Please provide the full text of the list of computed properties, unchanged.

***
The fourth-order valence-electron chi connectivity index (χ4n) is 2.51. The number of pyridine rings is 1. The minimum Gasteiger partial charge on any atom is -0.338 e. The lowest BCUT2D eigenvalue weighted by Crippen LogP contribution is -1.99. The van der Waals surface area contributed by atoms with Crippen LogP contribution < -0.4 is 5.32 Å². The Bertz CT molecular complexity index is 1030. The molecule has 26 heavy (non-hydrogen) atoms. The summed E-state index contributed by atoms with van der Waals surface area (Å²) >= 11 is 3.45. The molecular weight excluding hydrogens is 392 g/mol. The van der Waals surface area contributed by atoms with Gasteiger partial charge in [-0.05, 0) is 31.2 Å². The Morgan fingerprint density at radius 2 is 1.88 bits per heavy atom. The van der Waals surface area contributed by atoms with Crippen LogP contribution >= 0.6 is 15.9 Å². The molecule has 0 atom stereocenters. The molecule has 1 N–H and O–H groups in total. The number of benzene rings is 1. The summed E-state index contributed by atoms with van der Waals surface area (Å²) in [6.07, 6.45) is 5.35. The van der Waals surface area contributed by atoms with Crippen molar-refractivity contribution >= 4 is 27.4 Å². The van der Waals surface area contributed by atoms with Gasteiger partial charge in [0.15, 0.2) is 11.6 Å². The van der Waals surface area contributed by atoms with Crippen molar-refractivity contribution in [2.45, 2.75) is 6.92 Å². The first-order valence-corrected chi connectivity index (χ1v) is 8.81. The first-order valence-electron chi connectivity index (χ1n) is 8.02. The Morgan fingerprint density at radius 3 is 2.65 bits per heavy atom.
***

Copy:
The fourth-order valence-electron chi connectivity index (χ4n) is 2.51. The number of pyridine rings is 1. The minimum Gasteiger partial charge on any atom is -0.338 e. The lowest BCUT2D eigenvalue weighted by Crippen LogP contribution is -1.99. The van der Waals surface area contributed by atoms with Crippen LogP contribution < -0.4 is 5.32 Å². The Bertz CT molecular complexity index is 1030. The molecule has 26 heavy (non-hydrogen) atoms. The summed E-state index contributed by atoms with van der Waals surface area (Å²) >= 11 is 3.45. The molecular weight excluding hydrogens is 392 g/mol. The van der Waals surface area contributed by atoms with Gasteiger partial charge in [-0.05, 0) is 31.2 Å². The Morgan fingerprint density at radius 2 is 1.88 bits per heavy atom. The van der Waals surface area contributed by atoms with Crippen LogP contribution >= 0.6 is 15.9 Å². The molecule has 0 atom stereocenters. The molecule has 1 N–H and O–H groups in total. The number of benzene rings is 1. The summed E-state index contributed by atoms with van der Waals surface area (Å²) in [6.07, 6.45) is 5.35. The van der Waals surface area contributed by atoms with Crippen molar-refractivity contribution >= 4 is 27.4 Å². The van der Waals surface area contributed by atoms with Gasteiger partial charge in [0.15, 0.2) is 11.6 Å². The van der Waals surface area contributed by atoms with Crippen molar-refractivity contribution in [2.45, 2.75) is 6.92 Å². The first-order valence-corrected chi connectivity index (χ1v) is 8.81. The first-order valence-electron chi connectivity index (χ1n) is 8.02. The Morgan fingerprint density at radius 3 is 2.65 bits per heavy atom.